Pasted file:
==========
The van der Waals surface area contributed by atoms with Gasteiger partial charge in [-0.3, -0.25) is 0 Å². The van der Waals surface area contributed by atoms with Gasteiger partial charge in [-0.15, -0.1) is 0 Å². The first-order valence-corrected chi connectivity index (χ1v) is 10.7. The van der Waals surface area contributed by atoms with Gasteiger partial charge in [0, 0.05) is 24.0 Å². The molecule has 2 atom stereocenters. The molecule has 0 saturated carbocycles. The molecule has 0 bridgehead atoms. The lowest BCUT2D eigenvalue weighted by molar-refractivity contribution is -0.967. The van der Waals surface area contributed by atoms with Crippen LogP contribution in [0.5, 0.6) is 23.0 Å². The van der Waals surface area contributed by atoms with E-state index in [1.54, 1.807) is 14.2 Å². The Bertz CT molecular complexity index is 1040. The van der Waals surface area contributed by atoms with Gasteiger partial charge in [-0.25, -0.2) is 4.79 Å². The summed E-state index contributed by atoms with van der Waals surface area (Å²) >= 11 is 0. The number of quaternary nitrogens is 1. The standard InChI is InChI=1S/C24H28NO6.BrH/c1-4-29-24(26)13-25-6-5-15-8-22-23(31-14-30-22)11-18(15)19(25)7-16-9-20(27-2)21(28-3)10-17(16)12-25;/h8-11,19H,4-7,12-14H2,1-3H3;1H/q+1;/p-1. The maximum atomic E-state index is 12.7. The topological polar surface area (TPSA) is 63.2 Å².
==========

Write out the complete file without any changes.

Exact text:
The van der Waals surface area contributed by atoms with Gasteiger partial charge in [-0.3, -0.25) is 0 Å². The van der Waals surface area contributed by atoms with Gasteiger partial charge in [-0.15, -0.1) is 0 Å². The first-order valence-corrected chi connectivity index (χ1v) is 10.7. The van der Waals surface area contributed by atoms with Gasteiger partial charge in [0, 0.05) is 24.0 Å². The molecule has 2 atom stereocenters. The molecule has 0 saturated carbocycles. The molecule has 0 bridgehead atoms. The lowest BCUT2D eigenvalue weighted by molar-refractivity contribution is -0.967. The van der Waals surface area contributed by atoms with Crippen LogP contribution in [0.5, 0.6) is 23.0 Å². The van der Waals surface area contributed by atoms with E-state index in [1.54, 1.807) is 14.2 Å². The Bertz CT molecular complexity index is 1040. The van der Waals surface area contributed by atoms with Gasteiger partial charge in [-0.25, -0.2) is 4.79 Å². The summed E-state index contributed by atoms with van der Waals surface area (Å²) >= 11 is 0. The number of quaternary nitrogens is 1. The standard InChI is InChI=1S/C24H28NO6.BrH/c1-4-29-24(26)13-25-6-5-15-8-22-23(31-14-30-22)11-18(15)19(25)7-16-9-20(27-2)21(28-3)10-17(16)12-25;/h8-11,19H,4-7,12-14H2,1-3H3;1H/q+1;/p-1. The maximum atomic E-state index is 12.7. The topological polar surface area (TPSA) is 63.2 Å².